Uranium giant Cameco reports second quarter profits are down, but the company remains optimistic about the long-term future and its strategy to capitalize on pent up demand as more countries tap into nuclear power.

The second quarter results show realized net income of $88 million, down 31 per cent from the same period a year ago.  For the first six months of the year, the numbers are even worse with profits down 70 per cent to $79 million.

Share prices were also down by about $0.40 a share.

Company president and CEO Tim Gitzel says the problem is still an oversupply on world markets and slower than expected nuclear reactor start-ups, especially in Japan.

Despite the flat market, Gitzel says there are many positives in the company’s latest financial statement.

“Through all this, the company continues to do well both financially and operationally despite the challenging market we talked about,” he says.  “As you can expect, we are waiting patiently for the industry to recover — but that does not mean we are being complacent.”

Saskatchewan continues to be a bright spot for Cameco.  Production is up at the Key Lake and McArthur River mines, and for the first time, the Cigar Lake mine is producing.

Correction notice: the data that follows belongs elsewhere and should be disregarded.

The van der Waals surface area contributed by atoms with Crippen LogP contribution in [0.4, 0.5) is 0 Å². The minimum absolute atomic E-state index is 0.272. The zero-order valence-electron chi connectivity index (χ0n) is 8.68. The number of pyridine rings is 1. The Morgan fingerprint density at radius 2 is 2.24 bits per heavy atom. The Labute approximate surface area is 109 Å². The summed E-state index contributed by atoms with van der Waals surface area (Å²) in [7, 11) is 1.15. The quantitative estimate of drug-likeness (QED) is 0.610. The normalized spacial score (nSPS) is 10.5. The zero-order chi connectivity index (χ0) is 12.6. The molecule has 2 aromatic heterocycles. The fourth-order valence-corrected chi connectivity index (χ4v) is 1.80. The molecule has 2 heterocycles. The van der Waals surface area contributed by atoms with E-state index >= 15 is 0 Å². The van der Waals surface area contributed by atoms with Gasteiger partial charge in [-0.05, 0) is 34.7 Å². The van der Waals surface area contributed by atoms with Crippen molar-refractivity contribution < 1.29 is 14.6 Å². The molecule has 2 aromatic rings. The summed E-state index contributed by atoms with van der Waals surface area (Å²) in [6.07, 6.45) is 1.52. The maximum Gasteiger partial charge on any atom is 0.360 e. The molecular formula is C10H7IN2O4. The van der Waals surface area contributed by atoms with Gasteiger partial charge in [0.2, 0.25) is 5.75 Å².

Gitzel expects sales to increase over the next number of years as more and more countries expand their nuclear power capabilities and Japan gets back on line.

“You know if you look at the 64 reactors under construction, and then you add the 25 in Japan that are in the queue waiting for a review and hopefully restart, that is going to be a nice bump for our market,” he says.

Cameco recently signed a multi-year deal to provide India seven million pounds of uranium concentrate.

Gitzel also reflected on the forest fire situation in Saskatchewan.  He says the company suspended shipments of its ore for a short time while roads were closed, but says the fires did not have a major impact on operations.

He extended his appreciation and thanks to company employees who were affected by the fires and volunteered to help defend local communities or worked in evacuation shelters.